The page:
A “do not show again” box might be nice, but even nicer would be if the dialog would be an unobtrusive panel in the first place (“install missing fonts”). This of course would need special support by each application and couldn’t happen automagically like this. But should it really?

    One of my biggest annoyances with GNOME session management just happens to be the amount of dialogs it tends to pop up, often stealing focus from each other and making it all but impossible to continue. This seems like one of those things which could add to the mess, if it’s not handled gracefully by each application.

  7. PK taking care of applications’ needed packages in this way is great!

    I agree with Daniel Schierbeck, with a twist. ( In fact, I think this should be common behaviour ) If a package is needed, search in the background. If packages are found, present a dialog listing the packages, explanation and “Help”, “Search for alternative packages” “Cancel” and “Install”.

    “Search for alternative packages” or, alternatively “Advanced Install” could just open PackageKit with the packages marked for installation. The advanced user could then choose what packages to install, or not to install.
    The tricky bit, with this “Advanced Install”, would perhaps be whether the application should wait for PK to finish installing, since these packages are needed for viewing, playing etc.?

  8. Don’t ask again is as always an inescapable trap just waiting to happen (Oh shit turns out I do need tibetan, now what do I do). I think a better solution overall would be to be less intrusive with the notifications, such as allowing any app to get a notifictaion of this and display a ribbon or similar.

    (Then again, I guess you’ll end up with same thing as the force-feeding of F-Spot that Nautilus and/or Ubuntu has decided I need – since it’s such a horrible app I guess I must have it showed down my throat. Still better than a popup.)

  9. I think this is great!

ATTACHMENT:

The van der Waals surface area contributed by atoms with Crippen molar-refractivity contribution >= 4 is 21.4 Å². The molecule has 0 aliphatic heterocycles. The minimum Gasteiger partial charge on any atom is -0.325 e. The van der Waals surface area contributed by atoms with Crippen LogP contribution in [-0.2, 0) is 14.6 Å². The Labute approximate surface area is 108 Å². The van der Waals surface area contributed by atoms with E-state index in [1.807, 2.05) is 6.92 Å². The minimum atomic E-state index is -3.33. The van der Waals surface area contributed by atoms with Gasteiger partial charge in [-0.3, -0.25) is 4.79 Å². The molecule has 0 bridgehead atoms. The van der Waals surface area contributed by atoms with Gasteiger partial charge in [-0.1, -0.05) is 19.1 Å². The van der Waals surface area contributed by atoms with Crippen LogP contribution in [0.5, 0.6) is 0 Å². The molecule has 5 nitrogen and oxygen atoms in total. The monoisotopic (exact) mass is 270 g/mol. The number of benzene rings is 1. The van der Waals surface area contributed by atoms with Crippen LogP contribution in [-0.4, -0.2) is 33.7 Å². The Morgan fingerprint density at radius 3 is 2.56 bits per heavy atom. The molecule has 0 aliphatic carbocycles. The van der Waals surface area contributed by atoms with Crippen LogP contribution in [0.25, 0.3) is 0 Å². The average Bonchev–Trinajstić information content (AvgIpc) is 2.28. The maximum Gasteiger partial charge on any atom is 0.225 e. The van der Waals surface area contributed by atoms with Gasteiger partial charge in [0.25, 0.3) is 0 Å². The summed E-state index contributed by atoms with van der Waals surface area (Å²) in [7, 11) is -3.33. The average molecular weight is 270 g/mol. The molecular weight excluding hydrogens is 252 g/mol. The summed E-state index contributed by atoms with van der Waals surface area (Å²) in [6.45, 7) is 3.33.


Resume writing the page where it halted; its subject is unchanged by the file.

I would love to have one feature though (in fontconfig? in Pango?):

    There are fonts I don’t want to show up in menus, because I do not
    need them actively for my documents, I want the glyphs to show up
    though. I would therefore love to install fonts “hidden” or for display only.

  10. I agree with posters above that simply having an “Install” button would be better. If the packages can’t be found, the dialog should say so right away.

    Also, what documentation is the Help button going to provide here? The only reason I can think of _not_ to install the fonts is time or hard drive space, and the help button could explain that, but you could also just put that in the dialog. Not sure which is better for usability.

  11. I also think that instead of asking to search for fonts it should ask for approval to install the font once its been found from the background.

    From personal preference I’d rather see a notification with the option to install or ignore instead of forcing a dialog on me.

    It would be nice if there is a way to ask the user in the future if they would like to have requires software installed automatically rather than being prompted again.

    The same is true for being able to ignore future requests to install missing components. Though this one is a bit more dicey. Hopefully some of my suggestions are of help.